Contrary to earlier research, this study shows that at times of armed conflict or other social transformations women's roles are not static and ambiguous.
"The armed conflict encouraged women to take up roles not traditionally sanctioned for them," says Doreen Arulanantham Chawade who has written the thesis.
"They became warriors because of the war. They became heads of household because their husbands were living abroad, unemployed, missing or dead. They became political activists because of the extensive injustice towards minorities, and they became peacebuilders to put an end to the war," she says.
Doreen Arulanantham Chawade made her field study in the Jaffna region of Northern Sri Lanka. There she carried out in-depth interviews with local people who had first-hand knowledge of women and Tamil society in the context of armed conflict, e.g. academics, NGO officials, members of the clergy and journalists. She gathered the women's own narratives through in-depth interviews and focus group discussions, and made observations in order to understand the contexts of the areas researched.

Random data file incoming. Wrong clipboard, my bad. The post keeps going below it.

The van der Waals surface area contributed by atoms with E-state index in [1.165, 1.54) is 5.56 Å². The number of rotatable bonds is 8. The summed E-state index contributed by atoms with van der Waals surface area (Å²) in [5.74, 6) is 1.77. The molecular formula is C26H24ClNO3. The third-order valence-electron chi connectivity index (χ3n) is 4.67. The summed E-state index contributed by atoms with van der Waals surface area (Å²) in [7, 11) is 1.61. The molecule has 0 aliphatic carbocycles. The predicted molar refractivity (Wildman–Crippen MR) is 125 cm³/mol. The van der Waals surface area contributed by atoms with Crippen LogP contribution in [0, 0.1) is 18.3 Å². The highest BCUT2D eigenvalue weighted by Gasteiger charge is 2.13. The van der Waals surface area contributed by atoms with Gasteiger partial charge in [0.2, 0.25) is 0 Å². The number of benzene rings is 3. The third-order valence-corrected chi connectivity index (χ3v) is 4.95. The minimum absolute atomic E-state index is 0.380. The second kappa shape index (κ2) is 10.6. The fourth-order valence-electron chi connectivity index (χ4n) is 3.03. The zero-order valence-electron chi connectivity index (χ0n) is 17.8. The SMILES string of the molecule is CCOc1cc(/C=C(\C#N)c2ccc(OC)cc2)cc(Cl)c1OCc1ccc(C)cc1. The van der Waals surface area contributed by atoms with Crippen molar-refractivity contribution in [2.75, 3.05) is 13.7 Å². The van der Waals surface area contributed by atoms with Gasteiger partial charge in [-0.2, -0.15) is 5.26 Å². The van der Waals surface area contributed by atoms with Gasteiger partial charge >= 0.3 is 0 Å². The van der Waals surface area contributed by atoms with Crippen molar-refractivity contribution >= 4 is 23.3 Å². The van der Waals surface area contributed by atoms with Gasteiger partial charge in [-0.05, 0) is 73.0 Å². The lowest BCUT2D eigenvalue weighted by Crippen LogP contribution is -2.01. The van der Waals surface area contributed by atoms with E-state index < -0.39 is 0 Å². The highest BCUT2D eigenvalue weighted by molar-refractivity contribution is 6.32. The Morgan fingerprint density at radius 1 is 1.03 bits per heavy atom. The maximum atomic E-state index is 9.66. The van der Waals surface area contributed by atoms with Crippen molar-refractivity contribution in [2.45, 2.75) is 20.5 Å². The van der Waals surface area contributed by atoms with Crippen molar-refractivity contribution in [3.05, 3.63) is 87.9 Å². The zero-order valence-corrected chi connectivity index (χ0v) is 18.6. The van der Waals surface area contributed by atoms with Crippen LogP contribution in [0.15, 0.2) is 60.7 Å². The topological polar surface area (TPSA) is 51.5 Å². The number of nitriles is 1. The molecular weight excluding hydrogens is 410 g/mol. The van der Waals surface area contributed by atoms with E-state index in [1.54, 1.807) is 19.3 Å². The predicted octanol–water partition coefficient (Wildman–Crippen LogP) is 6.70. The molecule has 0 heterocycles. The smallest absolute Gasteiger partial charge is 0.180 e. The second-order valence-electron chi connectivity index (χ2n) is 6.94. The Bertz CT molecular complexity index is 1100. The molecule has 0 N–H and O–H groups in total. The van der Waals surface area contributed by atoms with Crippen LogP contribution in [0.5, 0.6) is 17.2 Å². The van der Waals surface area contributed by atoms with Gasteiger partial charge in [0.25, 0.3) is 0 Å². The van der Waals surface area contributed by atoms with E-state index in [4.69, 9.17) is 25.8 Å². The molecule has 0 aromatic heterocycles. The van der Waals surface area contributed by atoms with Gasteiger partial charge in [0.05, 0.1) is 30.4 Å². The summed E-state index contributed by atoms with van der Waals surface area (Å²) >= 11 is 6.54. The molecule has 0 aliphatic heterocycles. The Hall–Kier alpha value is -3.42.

She found, through the narratives of women, that not only had women seized an opportunity that the patriarchy had never before offered them, but also that the changed roles prevail after the conflict.
Earlier studies claim that, even if findings show that women take up new roles in times of conflict - because of the forced situation the conflict creates - traditional gender roles usually return once the conflict is over. Doreen Arulanantham Chawade's results points in a different direction, however.
"Using the space that arose during the conflict, women claim they exposed their capacities by assuming multiple roles. And Tamil society was forced to accept women's new roles," she says.
"The 'forced situation' was, therefore, not forced upon women, but forced upon society."